Institutional Imperialism

Author
Richard K. Betts
Content Type
Journal Article
Journal
The National Interest
Volume
0
Issue Number
0
Publication Date
May 2011
Institution
Center for the National Interest
Abstract
John Ikenberry's latest—Liberal Leviathan—offers a relentless mantra on the merits of the global liberal order while painting over the inherent tension between U.S. power and multilateral cooperation.
Topic
NATO, United Nations
Political Geography
Russia, United States, China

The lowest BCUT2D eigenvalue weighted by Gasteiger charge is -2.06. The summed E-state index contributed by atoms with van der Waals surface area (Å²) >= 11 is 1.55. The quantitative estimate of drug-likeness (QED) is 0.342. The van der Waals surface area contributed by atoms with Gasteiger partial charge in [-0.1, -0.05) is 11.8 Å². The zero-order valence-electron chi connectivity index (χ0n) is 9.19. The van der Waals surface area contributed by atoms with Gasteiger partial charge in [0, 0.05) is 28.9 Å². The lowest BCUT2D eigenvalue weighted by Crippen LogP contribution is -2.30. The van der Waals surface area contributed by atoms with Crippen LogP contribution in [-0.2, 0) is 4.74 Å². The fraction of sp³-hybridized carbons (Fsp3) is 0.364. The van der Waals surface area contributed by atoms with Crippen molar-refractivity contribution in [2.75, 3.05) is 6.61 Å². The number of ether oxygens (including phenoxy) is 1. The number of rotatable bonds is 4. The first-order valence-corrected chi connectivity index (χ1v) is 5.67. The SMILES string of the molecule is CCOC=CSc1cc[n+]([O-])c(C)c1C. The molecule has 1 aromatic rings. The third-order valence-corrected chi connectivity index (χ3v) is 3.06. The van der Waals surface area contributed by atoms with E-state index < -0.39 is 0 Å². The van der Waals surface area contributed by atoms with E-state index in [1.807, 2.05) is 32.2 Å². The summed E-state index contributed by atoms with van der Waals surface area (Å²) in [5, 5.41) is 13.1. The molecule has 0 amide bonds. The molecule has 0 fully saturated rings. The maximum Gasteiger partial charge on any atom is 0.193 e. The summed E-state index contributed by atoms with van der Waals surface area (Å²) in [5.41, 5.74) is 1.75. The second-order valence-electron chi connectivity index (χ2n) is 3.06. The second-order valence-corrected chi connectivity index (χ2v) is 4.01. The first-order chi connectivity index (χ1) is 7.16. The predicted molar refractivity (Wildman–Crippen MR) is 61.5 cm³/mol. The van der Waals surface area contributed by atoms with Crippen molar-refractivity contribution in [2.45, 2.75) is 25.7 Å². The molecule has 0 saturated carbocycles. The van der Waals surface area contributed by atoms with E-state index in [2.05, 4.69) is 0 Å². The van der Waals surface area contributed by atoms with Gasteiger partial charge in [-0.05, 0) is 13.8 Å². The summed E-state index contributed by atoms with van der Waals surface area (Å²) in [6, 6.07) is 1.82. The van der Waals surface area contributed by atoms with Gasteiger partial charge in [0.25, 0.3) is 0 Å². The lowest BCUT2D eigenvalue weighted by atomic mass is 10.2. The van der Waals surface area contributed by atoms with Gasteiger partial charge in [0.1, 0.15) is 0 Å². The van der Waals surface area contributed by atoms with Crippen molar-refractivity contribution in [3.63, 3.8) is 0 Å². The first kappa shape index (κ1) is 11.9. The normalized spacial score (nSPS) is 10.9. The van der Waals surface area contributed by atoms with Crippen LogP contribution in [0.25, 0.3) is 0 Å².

G. John Ikenberry, Liberal Leviathan: The Origins, Crisis, and Transformation of the American World Order (Princeton, NJ: Princeton University Press, 2011), 392 pp., $35.00. Liberal Leviathan: The Origins, Crisis, and Transformation of the American World Order (Princeton Studies in International History and Politics) THE LEVIATHAN of Thomas Hobbes's 1651 treatise is the sovereign state. Its absolute authority rescues its subjects from the state of nature in which their lives would otherwise be, in Hobbes's famous words, “solitary, poor, nasty, brutish, and short.” People agree to abide by the sovereign's rules in exchange for the security he provides. In John Ikenberry's version of the metaphor, the United States is the world's Leviathan, arising out of power politics yet generating peaceful and profitable cooperation, shaping and managing a system of international institutions, norms and rules according to liberal principles. This global order is for the benefit of all, but the United States has a special place of privilege, ruling in a fashion, yet subject to the rules itself. The rest of the world contracts with Washington for security but in exchange for America's restraint in exercising power. Ikenberry does not note that this exchange modifies the metaphor, making American authority far less absolute than that of Hobbes's sovereign. Perhaps this is why throughout the book the liberal-Leviathan metaphor is laden with ambiguity about just how much the United States should rule the world and just how much it should be bound by outside states and international institutions. The underlying, if unstated, appeal of the message is that Americans can have their cake and eat it too, with pride not guilt, if Washington keeps a balance between leading and cooperating. But there is a nagging question of whether this is a practical goal that can be achieved with wisdom and subtlety, or simply a contradiction. No metaphor is perfect and the liberal Leviathan serves well enough, at least for Americans who may take it more seriously than the alleged foreign beneficiaries of their efforts. How could red-blooded Americans fault the wondrous combination of U.S. power, authority and dominance on the one hand and civilized integration in a cooperative collective system on the other? What better self-image than good guy and top guy, altruist and profiteer, Big Brother and schoolmarm, all at once? But Ikenberry fears for the order's survival, especially if American leaders do not regain the good sense to temper rule-setting leadership with rule-abiding cooperation. Indeed, Ikenberry frets that George W. Bush upset the system by acting as an untrammeled sovereign rather than in concert with the rest of the world, leading to a potential liberal-order-shattering “crisis of authority.” The United States may return to true Wilsonian multilateralism, or it may not recover from the sabotage done to the system by George W. Bush's faux Wilsonian unilateralism (although how the Wilson who repeatedly sent U.S. forces alone into countries of the Western Hemisphere is a rebuke to unilateralism remains unclear). Moreover, skeptical now of American power (and with pesky minds of their own), there is the issue of whether rising states will be wise enough to recognize and take advantage of the gains garnered by conforming to the cosmopolitan, liberal international order or will indulge their own misguided visions and chart a different course. The book is a fervent plea to Americans to accept constraint and to foreigners to accept our tutelage. It is a relentless mantra of the nature, benefits and vulnerabilities of the liberal system—360 pages of a few characterizations and nuances repeated dozens of times—as if the problem is that American leaders don't get it but will grasp their imperative responsibility if the construct is drilled into them. Liberal Leviathan is also an earnest attempt to combine contending academic theories. This is a mission of scant interest to normal people, but a noble one, since the theories underlie contending policies in the real world. But academics sadly have not managed to get far beyond debating the basics: which paradigm explains how the world works, could work and should work, and therefore which should set priorities for statesmen. “Constructivism,” which emphasizes the influence of culture, has entered the lists recently within the ivory-tower cocoon, but Ikenberry engages the main long-standing contenders: realism and liberalism. (He uses the term liberal not in the colloquial American sense of left of center, but in the classic sense of values of economic and political liberty—the sense in which practically all Americans, including those called conservatives, are varieties of liberal.) Ikenberry comes out of the liberal camp but offers a synthesis which concedes much to power politics and aims to include rather than discredit it. He avoids pushing rhetorical hot buttons that set realists off, for example, not lauding “international law” head-on, even though his argument clearly assumes its importance. Rather he sidesteps controversy by identifying American norms and interests with the world's. His vision legitimizes U.S. power and authority at the same time as it talks up the “open,” “rule-based” and “constitutional” global order. This mission of synthesis succeeds in part, and much of the argument proves sensible, at least in regard to promoting economic cooperation. A fair review would dwell on all the good insights in the book. Alas, good news is no news, and this review is as unfair as most, focusing on the unsatisfying aspects. Ikenberry's argument falls short because it proves too concerned with form rather than substance, is less convincing about politico-military issues than about economic policy, has little to say about the specifics likely to determine the odds of war and peace, and is so conscientiously open to the limits of liberalism that it does not quite seem to make up its mind. IKENBERRY CELEBRATES the progressive world system but, since it was forged under American hegemony, it is a “hierarchical order with liberal characteristics.” He recognizes the tension in this construct quite well, and his lengthy description sounds ambivalent. He presents the order as “a blend of liberal and realist thinking” built on the “bedrock” of the Westphalian system of state sovereignty. In words that any thoroughgoing realist could have written, he says this system's rules do not block American control because the United States can “lead through rules”; rules and institutions can be “used as more direct instruments of political control”; and, binding multilateral agreements are really not fully binding because they include “escape clauses, weighted voting, opt-out agreements, and veto rights.” He grants even more limits to the strength of liberalism: “When power disparities shift in favor of the leading state, it has opportunities to adjust its commitments and strategies to get political control at, in effect, a cheaper price,” and “bilateral agreements will be attractive to the leading state when it determines that multilateral agreements will not be as effective at asserting control over other states in the desired way.” So the strong do what they want—when they can—after all. Other liberals might fear, then, that Ikenberry had crossed over to the dark side were it not for the contrasting statements interspersed in the description: “To make binding agreements is to give up policy autonomy”; the leading power agrees to restrain itself for the sake of the order; “political authority within the order flows from its legal-constitutional foundation rather than from power capabilities”; “Liberal order can be endangered if there is too much hierarchy.” But again we see the inherent tension for Ikenberry when he also says too little hierarchy is as dangerous as too much. Certainly, liberal hegemony requires the lead state to operate within the rules, whereas “in an imperial order, the core state operates above the law.” Yet the lead state may still be exempted and have privileges and special rights “within the rule-based system.” So the order is not too hot and not too cold, made of realist yin and liberal yang. We're all liberals—and realists too! An unsubtle reader wants to ask, which is it? Which counts most: the liberal modifier or the Leviathan essence? Are these qualities really complementary, or contradictions painted over with happy talk? If “the United States offers voice opportunities to other states in exchange for their cooperation and acquiescence” but without “giving up or reducing its policy autonomy,” as he writes at different points, how is this more than just humoring the help? Or does Washington have to give up policy autonomy, as he wrote in contrast on another page? Does Washington have to choose between control and cooperation or not? Ikenberry's answer is no, because cooperation means that everybody does things our way. “American hegemonic power and liberal international order were fused,” as the country's “domestic rules and regulations become the world's rules and regulations.” Globalization is Americanization. The United States is daddy, but the world is one big happy family, gratefully educated and disciplined by his standards of proper behavior. This idea is a stretch, especially for the wide world beyond the West and politics beyond the economic arena. Moreover, in substance it comports ironically with the cruder American nationalism that Ikenberry rejects (and by which he indicts the sins of the recent Bush administration). For many Americans, in both the Jacksonian and Wilsonian traditions, the idea that they must choose between self-interest and altruism in international affairs does not cross their minds. Americanism is assumed to be self-evidently good for everyone. And American exceptionalism simply reflects the backwardness of the rest. In the course of progress, the exceptional should become universal. The difference between Sarah Palin and Madeleine Albright on this score is less than meets the eye. In this conflation of U.S. national interests with universal values so heartwarming to most Americans, Washington's leadership is a service to the world. And so it is to Ikenberry—as long as it's collegial leadership. Daddy, it turns out, must be more modern than Hobbes's absolute sovereign and must act only with the rest of the family's concurrence. IKENBERRY DESPERATELY wants form to matter as much as—if not more than—substance. And Bush the Younger serves as his yahoo of global governance, the embodiment of brazen international-order-ruining unilateralism. Ikenberry is dying to show that by acting without consideration of the opinion of others, Bush and his neoconservative cohort betrayed the established form of good multilateralist hegemony. I'm as eager a Bush-basher as any, but this is a bad rap. Most importantly, it is an unsuccessful attempt to escape the criticism that Ikenberry's model is really just liberal imperialism. Bush was bad because he launched an unnecessary war that wrought havoc in Iraq and damaged American security. He would have been no better if he had done it with all the multilateral blessings of the United Nations. Bush was also not as different from his predecessors—or successor—as this book insists. Bill Clinton was hardly restrained by institutions in the Balkans. He did not condition the assault on Serbia on authorization by the United Nations Security Council, as fans of international law these days say is required for legitimate war making. He used NATO as the vehicle for Kosovo because Washington could get NATO to go along when the UN would not. Ikenberry criticizes Bush for saying that the United States “would stand above other states,” twenty-six pages after quoting Madeleine Albright stating, “If we have to use force, it is because we are America! We are the indispensable nation. We stand tall, and we see further.” Bush couldn't beat that for jingoism. Nor was Clinton, or is Obama, a paragon of international institutionalism when it came to other security questions. Ikenberry faults Bush for rejecting the International Criminal Court (ICC) and the “Germ Weapons Ban” (Ikenberry must mean the compliance protocol to the Biological Weapons Convention, not the treaty itself, which Washington ratified in the 1970s). Yet although Clinton signed the ICC treaty, he immediately thought worse of it and recommended against ratification. Clinton also refused to sign the Mine Ban Treaty, a favorite of global-governance enthusiasts—although not because, as Ikenberry suggests, “unipolarity leads to demands by the lead state to be treated differently.” Rather, it is because states with serious national-security policies keep the military capabilities they believe they need. The land-mine treaty is a perfect example of an institution that looks strong on the surface, but weaker in substance. It is a perfect example too of how governments pick and choose which rules they want to accept (and reject) in the vaunted rule-based international system. Indeed, the treaty includes more than 120 signatories. But most of this membership consists of countries without pressing military concerns. The smaller number of states that have not participated are ones that do have such concerns (various vulnerable actors like Pakistan, Iran, Israel, Vietnam, Georgia, Cuba and the two Koreas) and most major powers (China, Russia and India as well as the United States). The nonsignatories represent the most important countries, and more than half the population of the world. Ikenberry compliments Obama for returning to norms of liberal order after the Bush defection, yet the difference for national-security policy is far from dramatic. Obama too rejected all the accords just mentioned. He also decided against following through on plans to close the prison at Guantánamo. What unites rather than differentiates Bush, Clinton and Obama is not the desire for multilateralism but the unwillingness to subordinate the substance of policy to the form of its implementation. For most statesmen, multilateralism is a means; in Liberal Leviathan it is an end in itself. It is no surprise then that Ikenberry sees Bush's unilateral use of military force as his worst offense. But he also takes him to task for claiming that the United States should be able to act militarily anywhere in the world. That aim has not been new since the worldwide system of unified regional military commands was established in the 1950s. Even during the era in which the wonderful liberal order was being created, American action on security matters was often unilateral, or had no more of a multilateralism fig leaf than Bush donned with his use of the British and other token participants in Iraq. Washington had employed force on every continent but Australia and Antarctica long before Bush got to the White House, and if covert action is included, America routinely strong-armed even more countries without any approval from the rest of the rule-based global order. Liberal Leviathan tiptoes around what is really at issue: the permission slip. The book quotes Bush proclaiming in 2004 that “America will never seek a permission slip to defend the security of our people.” I recall a press report at the time that among focus groups watching the speech, assigned to click buttons when they heard something they liked, there was a crescendo of clicking at that point. That line tapped core American nationalism, and no president of either party ever has suggested, or ever would dare suggest, the validity of a permission slip from other countries. Yet in the end, what is the genuine difference between legitimate multilateralism and imperial unilateralism if not the permission slip, by whatever other name? If a rule-based order is really to have any teeth in limiting the United States, it must be by preventing Washington from doing something nontrivial that it wants to do, or making it do something it does not want to do. At least in national-security policy, examples of such constraint or compulsion do not spring easily to mind. IN MANY ways, Liberal Leviathan is a general theory of global governance but its logic is clearly most firmly rooted in the more particular subject of political economy, the realm where the international institutions that make Ikenberry's heart flutter are most extensive. Yet how much do the lessons of economic integration really drive political and military developments? Not all insights from economics travel well into the realm of security. Modern economics presumes a positive-sum game. People need only be shown how cooperative exchange will benefit the material interests of all, and thus why peace is profitable. Sometimes politics follows economic logic, as governments and groups overcome parochial divisions and find common ground and mutual benefit. But on some matters—especially questions of which group controls a government or owns a territory—politics can be zero-sum, and moral interests can trump the material. As Ebrahim Sharif, a participant in the popular uprising in Bahrain that popped onto the U.S. national-security agenda in 2011, told a New York Times reporter, “This is about dignity and freedom—it's not about filling our stomachs.” Economic thinking also focuses attention on what is important all the time, typical day-to-day functions of investment, production, trade and consumption. Thinking about national security, in contrast, has an air of unreality or paranoia to optimists because it focuses on what hardly ever happens: rare crises where the normal logic of exchange and reciprocity does not work and neither contender is willing to concede. Like lawyers in civil cases, nations usually settle security disputes out of court to avoid the costs and unpredictability of litigation. But always in the background is the ultima ratio regum: war. Thus the risks and requirements of war—preventing it, preparing for it, ensuring readiness to win if it proves unavoidable—while far from the only concerns of national security, are always the foremost concerns. Most national-security specialists accept these priorities; not all foreign-policy generalists like Ikenberry do. There are two dubious reasons for this difference. One is a different conception of security. Ikenberry is among those who identify security more or less with well-being or safety in general, thus including problems such as climate change and pandemic disease—areas that require global cooperation. Though more properly labeled “human security,” these broader issues, Ikenberry insists, are central to national security—which in turn erases the distinction between national security and international security. This view is unhelpful because it does not clearly distinguish national security from the rest of foreign policy or international relations in general. A second reason for Liberal Leviathan's lack of focus on the problem of war is that Ikenberry is sure it is just not a problem anymore. Like realists Kenneth Waltz and John Mearsheimer, he is an unabashed fan of nuclear weapons, believing that “nuclear deterrence removes the threat of war,” and—get this: “War-driven change is removed as a historical process.” Wow! This idea is reassuring—and if we look down the road, complacent. Of course, Ikenberry means this blithe confidence to apply only to system-changing war among great powers. True, at the moment, war among great powers is radically less probable than in earlier times. Ikenberry is quite right in emphasizing that the United States is in an “extraordinarily benign security environment.” This fact is far more important than citizens impressed by September 11 recognize, and far more than neoconservative zealots admit. But important as it is, this is far from the end of the security story. WHEN IT comes to security, Liberal Leviathan leaves several problems unconfronted: the cost of mandating America to provide security to other countries, which Ikenberry demands; the ethnocentrism of the work's model of liberal global order; the continuing salience of war in the vast world outside the West; and the potential for great-power conflict when unipolarity ends. Ikenberry beats the drum for providing security yet says next to nothing about issues that drive the business of the Defense Department and armed forces, intelligence agencies and other organizations primarily responsible for doing so. The book is correct to celebrate the end of great-power conflict, but that epochal change justifies American burden shedding in the security realm more readily than it makes the case for continued exertion. Ikenberry, however, wants the United States to provide “public goods in the area of security,” even as it should “agree to reductions in its rights and privileges” and turn “questions about the use of force over to the United Nations or other global groupings.” So we should pay more to control less, although what “public goods” means in terms of security is left unspecified. Ikenberry's silence about when, where or why to wage war leaves his liberalism combating neoconservatism on the issue of diplomatic form (multilateralism) but not on policy substance (the goal of policing the world)—on how to backstop it when we do it but not on whether to do it. A quick reminder: the world is not America; and America is not the world. Liberal Leviathan has some trouble keeping straight the difference between the world and the West. When the Cold War destroyed the Second World, the “inside” order of the Western First World allegedly became the “outside” order for the rest. But how much? Economically, the system is truly globalized. But what does the Western order have to do with the political and military conflicts besetting what we used to call the Third World? Ikenberry is not interested. He deflects the question to a footnote: “This study focuses primarily on the international order created by the United States and other great powers. It does not fully illuminate the wider features of world order that include America's relations with weaker, less developed, and peripheral states.” Many realists share this indifference as well. A focus on where the realized wealth of the world is concentrated may make sense for an economic analysis, but a theory that encompasses security needs to go further. Areas outside the developed West are where by far most of the earth's land, natural resources (especially oil) and human beings (85 percent of global population) are, where blood is being spilled by Americans in combat more continuously than at any other period in our history and where Washington is spending hundreds of billions of borrowed dollars on projects meant to set the world right. Thinking of that vast majority of the world as “peripheral” is not cosmopolitanism, it's liberal provincialism, a Manhattanite view of life. Ikenberry's answer to this difference? If we don't wreck the liberal order, everyone else will eventually be dragged into it. “History may not have ended,” he writes, “but liberal internationalists believe that history is on their side.” There is no direct engagement of the argument that modernization is not the same as Westernization, and that trying to make it so against the resistance of non-Western cultures is only possible through liberal imperialism—the warning in Samuel Huntington's The Clash of Civilizations and the Remaking of World Order. This is where international-relations theories apart from realism and liberalism, ones that take culture seriously, should come in. Liberal Leviathan backs into the question by recognizing that rising powers like China and India have a choice and could foolishly reject the chance to join the liberal order and profit from it. Ikenberry does not underestimate the importance of China's rise (and if anything ignores the possibility that it could derail and leave unipolarity intact for a long time). He sees the Middle Kingdom as “the 'swing state' in world politics,” because unless it challenges the Western order, no coalition can do so effectively. He goes so far as to say, “As China goes, so goes the international system,” but takes heart because Beijing is so far working within the liberal order, seeking more authority in it. But the desire to have it both ways takes him again to a profound confusion about the practicability of simultaneous American dominance and retreat. Ikenberry says Washington “will need to yield . . . in various ways” and: accommodate a rising China by offering it status and position within the regional order in return for Beijing's acceptance and accommodation of Washington's core strategic interests, which include remaining a dominant security provider within East Asia. This is not just a tension; it is an utter contradiction. No emerging superpower gains status or self-respect by ceding responsibility for security in its backyard to a foreigner from far outside the neighborhood. What is meant by “accommodate” or “yield,” as opposed to “remaining a dominant security provider,” when it comes to Washington's position on Taiwan, the Senkaku Islands, disputed territories in the South China Sea or Chinese attempts to control noneconomic maritime activities in its exclusive economic zone? These are not incidental matters. They are fundamental issues for regional security, but the book has not a word to say about them. Indeed, in six pages discussing prospects for cooperation with the People's Republic, there is not even a single mention of Taiwan in any respect. The vaunted Western order enables Taipei and Beijing to interact profitably in the economic arena, but it has nothing to do with resolution of the Chinese Civil War (the Taiwan issue) and has done next to nothing to resolve the other potential sources of conflict. Institutions of the liberal order address security within the West quite well, but mainly because there simply are no security issues within the West for now. Outside, the liberal Leviathan looks more and more like an image that works, if it does, for economic order alone. THIS BOOK is all about form. Perhaps the power of the liberal order beyond the economic realm would be clearer if it discussed some substance: specific policies, inputs and outputs rather than just the structures and processes that channel results. The plausibility of abstract norms—and their limitations—becomes clearer when illustrated by examples. But Liberal Leviathan cites hardly any concrete cases of exactly what has been produced or prevented to demonstrate the real impact of the order created by America's tutelage. The WTO and NATO are invoked many times in glittering generalities, but exactly how they constrain Washington is unexamined. Seven pages before the end of this long book the author says he will discuss “specific objectives” but then mentions things like “the building of an enhanced protective infrastructure that helps prevent the emergence of threats and limits the damage if they do materialize.” Huh? Outside economics, what action is a strengthened liberal order to produce or prevent? On the last page Ikenberry says it means avoiding “interventions or brute exercises of force that end up . . . making the liberal order less legitimate.” Does that mean refraining from a successful humanitarian intervention that saves thousands of lives if it is not endorsed by some multilateral organ? Or that invading Iraq is wrong if done without a permission slip from the UN but okay if we have one? That we should or should not intervene in Darfur, Libya or Congo? In 360 pages there is not even a fleeting discussion of the biggest and most trying national-security project that the United States currently faces: Afghanistan. The mantra of a “rule-based system” pervades the book. What then are the rules for the rule-based system on basic security issues, for example, secession? Are we to support it, as in Kosovo; oppose it, as in Cyprus; or fudge it, as on Taiwan? Do the rules of the liberal order forbid covert action, a staple of U.S. policy since 1948—even if it might be less destructive than overt military action? What are the precise extent and limits of the “responsibility to protect”? On these questions, the lofty abstractions in Liberal Leviathan give not a clue—or rather they leave so much ambiguous room that readers can fill in the blanks with their personal preferences. Thus the lack of specifics abets the allure of the construct by which Americans do not have to make hard choices, do not have to elect independence or interdependence, do not have to reject autonomous determination of national-security policy if they want to embrace global governance, never have to agonize over choosing a lesser evil rather than the greater good. Ambiguity about specifics makes it hard to see how the combination of American dominance and rule by institutions would really work. It is this combination that would give the book its special traction. Arguing only for global governance independent of the distribution of power would alienate not only realists but also most Americans. Arguing only for Washington to be the real governor of global governance would alienate the more starry-eyed among liberals and most people in the world outside the United States. It is by straddling those alternatives that Ikenberry offers a book to appeal across a significant span of the spectrum. But does the combination hold up? The work is full of what would seem like dueling assertions but not for the author's claim that they go together—for example, that the future liberal order should develop into “one in which the United States plays a less central role” and rebuilds the system yet should simultaneously “reestablish its own authority as a global leader.” In practice, how does this mean leader rather than cheerleader? Maybe there is a way for America to move down and stay up at the same time, but just saying so does not make the case. Ikenberry's argument is by no means altogether wrong. It is entirely possible that it describes a system that can work in certain arenas and on certain subjects. In the realm of national security, however, it probably cannot work in substance (although the ambition to have things both ways will always be honored rhetorically by politicians) unless the author weakens his Wilsonian ambitions and the demand that Washington provide the “collective good” of security to the world. That requirement is a recipe for free riding by allies rather than united multilateral pacification, and for draining military activism that is already unpopular among American voters. The alternative vision of multilateral policing that is equitable as well as efficient is entirely fanciful, a prescription for indecision, muddling, inaction or worse, militarily confused half measures. We can have things both ways, our American way and the rest of the world's way, on some things but not often on the costly ones. Yet, if the United States sheds costs it must also relinquish prerogatives—which Ikenberry wants Washington to do. On security matters, however, that means something different from what he desires. It means being more selectively liberal and less of a Leviathan.